Wave Power – A Simple Analysis
Will wave power save us?
- Waves of any sort move energy, but not matter, from one place to another.
Energy required to disturb the surface of water:
Before we ask how much power we can extract from waves, we have to estimate how much energy there is in a wave. Consider a moving disturbance in the surface of a body of water that looks something like this:
The energy required to create this disturbance is just the work done in moving the water that was in the trough of the wave up to the crest of the wave. Thus a body of water height h, width w and length L has been moved vertically up a distance h (centre-of-mass to centre-of-mass).
If the density of water is ρ then the mass m involved in the move is ρwhL. As the work done W to raise this mass a height h is mgh,
Power in a wave-train
In the open ocean such disturbances usually occur repetitively, with a frequency f and a spacing λ, i.e. the speed of the waves, v = f λ. If the disturbances are packed together, λ = 2w.
We won’t worry about the unnatural shape of the waves for now. Rectangles are easier to deal with than real wave shapes.
If we have some kind of energy absorber at the end of this wave train capable of using waver power to generate, say, electricity, the rate at which waver energy crosses this absorber is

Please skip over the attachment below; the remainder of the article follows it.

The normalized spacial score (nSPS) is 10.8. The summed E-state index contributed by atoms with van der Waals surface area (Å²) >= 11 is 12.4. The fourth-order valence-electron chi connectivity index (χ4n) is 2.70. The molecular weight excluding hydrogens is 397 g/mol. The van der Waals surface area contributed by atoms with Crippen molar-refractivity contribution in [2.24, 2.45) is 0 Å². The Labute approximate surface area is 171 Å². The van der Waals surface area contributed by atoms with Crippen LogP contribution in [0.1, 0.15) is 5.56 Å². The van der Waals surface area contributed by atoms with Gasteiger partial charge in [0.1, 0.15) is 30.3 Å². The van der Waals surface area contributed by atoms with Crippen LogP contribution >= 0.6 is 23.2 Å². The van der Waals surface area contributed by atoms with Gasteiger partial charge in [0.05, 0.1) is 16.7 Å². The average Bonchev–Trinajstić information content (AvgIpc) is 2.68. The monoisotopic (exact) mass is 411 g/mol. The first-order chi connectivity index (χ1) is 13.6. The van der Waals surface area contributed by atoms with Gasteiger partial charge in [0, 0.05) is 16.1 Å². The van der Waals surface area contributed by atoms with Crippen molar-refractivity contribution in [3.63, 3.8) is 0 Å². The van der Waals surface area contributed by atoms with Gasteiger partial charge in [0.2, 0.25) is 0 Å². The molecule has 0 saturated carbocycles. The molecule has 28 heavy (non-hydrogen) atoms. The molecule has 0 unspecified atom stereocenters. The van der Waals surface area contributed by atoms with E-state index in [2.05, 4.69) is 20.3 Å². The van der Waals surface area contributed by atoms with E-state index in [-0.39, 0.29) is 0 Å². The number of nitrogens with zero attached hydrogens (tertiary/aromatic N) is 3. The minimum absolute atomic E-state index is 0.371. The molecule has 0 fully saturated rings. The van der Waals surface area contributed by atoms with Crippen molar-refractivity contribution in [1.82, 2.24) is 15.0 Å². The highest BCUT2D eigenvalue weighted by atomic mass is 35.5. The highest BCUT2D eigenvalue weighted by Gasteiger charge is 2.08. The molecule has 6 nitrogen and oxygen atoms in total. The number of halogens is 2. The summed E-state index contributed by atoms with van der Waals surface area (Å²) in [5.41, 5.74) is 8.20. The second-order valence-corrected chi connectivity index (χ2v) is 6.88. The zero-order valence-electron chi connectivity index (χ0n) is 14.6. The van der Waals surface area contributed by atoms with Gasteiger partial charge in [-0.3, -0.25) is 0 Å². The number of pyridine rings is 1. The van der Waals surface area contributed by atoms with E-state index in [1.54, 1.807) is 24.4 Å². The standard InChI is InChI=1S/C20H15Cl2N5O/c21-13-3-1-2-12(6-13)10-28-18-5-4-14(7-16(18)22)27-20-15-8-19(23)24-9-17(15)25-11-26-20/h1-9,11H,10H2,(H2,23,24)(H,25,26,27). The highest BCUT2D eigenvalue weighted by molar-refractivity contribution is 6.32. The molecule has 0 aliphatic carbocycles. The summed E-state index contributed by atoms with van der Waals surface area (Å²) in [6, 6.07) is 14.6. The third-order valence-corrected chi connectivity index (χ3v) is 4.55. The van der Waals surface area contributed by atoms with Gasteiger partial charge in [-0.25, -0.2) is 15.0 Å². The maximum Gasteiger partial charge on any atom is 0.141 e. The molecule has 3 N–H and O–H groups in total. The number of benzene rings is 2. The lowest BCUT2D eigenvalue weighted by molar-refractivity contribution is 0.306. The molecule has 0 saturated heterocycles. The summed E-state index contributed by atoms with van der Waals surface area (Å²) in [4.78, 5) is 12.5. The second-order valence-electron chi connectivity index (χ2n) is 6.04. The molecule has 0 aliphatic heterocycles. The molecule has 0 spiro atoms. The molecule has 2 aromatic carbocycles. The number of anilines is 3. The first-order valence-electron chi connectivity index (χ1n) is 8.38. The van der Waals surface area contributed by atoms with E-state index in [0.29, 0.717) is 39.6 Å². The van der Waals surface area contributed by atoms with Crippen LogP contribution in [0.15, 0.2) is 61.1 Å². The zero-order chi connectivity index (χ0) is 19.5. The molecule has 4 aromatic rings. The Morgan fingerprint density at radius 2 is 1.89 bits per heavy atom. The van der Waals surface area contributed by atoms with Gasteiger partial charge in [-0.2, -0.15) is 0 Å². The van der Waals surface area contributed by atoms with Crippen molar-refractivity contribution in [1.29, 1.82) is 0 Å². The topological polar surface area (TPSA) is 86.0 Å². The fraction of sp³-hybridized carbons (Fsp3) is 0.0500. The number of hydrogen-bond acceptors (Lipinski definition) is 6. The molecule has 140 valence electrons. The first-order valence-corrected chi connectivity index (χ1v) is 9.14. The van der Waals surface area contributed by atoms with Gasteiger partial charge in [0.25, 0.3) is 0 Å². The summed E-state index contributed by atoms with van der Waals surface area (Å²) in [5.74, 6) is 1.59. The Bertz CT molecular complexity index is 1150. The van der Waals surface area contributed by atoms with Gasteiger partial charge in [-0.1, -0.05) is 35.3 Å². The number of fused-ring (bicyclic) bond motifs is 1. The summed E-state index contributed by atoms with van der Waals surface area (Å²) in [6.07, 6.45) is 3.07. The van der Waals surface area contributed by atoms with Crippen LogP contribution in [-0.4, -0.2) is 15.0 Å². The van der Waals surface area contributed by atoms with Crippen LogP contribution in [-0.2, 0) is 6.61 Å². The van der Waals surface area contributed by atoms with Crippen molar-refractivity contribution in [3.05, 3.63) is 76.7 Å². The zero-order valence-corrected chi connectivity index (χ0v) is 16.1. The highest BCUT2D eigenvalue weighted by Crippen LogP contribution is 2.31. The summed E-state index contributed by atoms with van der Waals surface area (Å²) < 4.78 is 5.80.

Consider a typical ocean wave train: h = 1 m, λ = 10 m, f = 0.1 Hz (period = 10 s), i.e. v = 1 m/s.
Assume the energy absorber is L = 10 m long, typical for such an installation:
Although a crude approximation, this result is very close to that obtained with a much more sophisticated water-wave model. It shows that a significant amounts of power are potentially available in water waves. However, one must remember that 50 kW from this 10-metre size device would only service the energy needs of a few single-family dwelling. And we haven’t said anything yet about how this power can be extracted1.
For real current wave data, suitable for use in student projects, see the U.S. NOAA National Data Buoy Center. Zoom in on a buoy and click to see current conditions2.
- 1. Wikipedia. Wave Power (online). http://en.wikipedia.org/wiki/Wave_power [27 May 2010].
- 2. National Oceanic and Atmospheric Administration. National Data Buoy Centre (online). http://www.ndbc.noaa.gov/ [27 May 2010].
© Physics and Astronomy Outreach Program at the University of British Columbia (Chris Waltham 2010-05-27)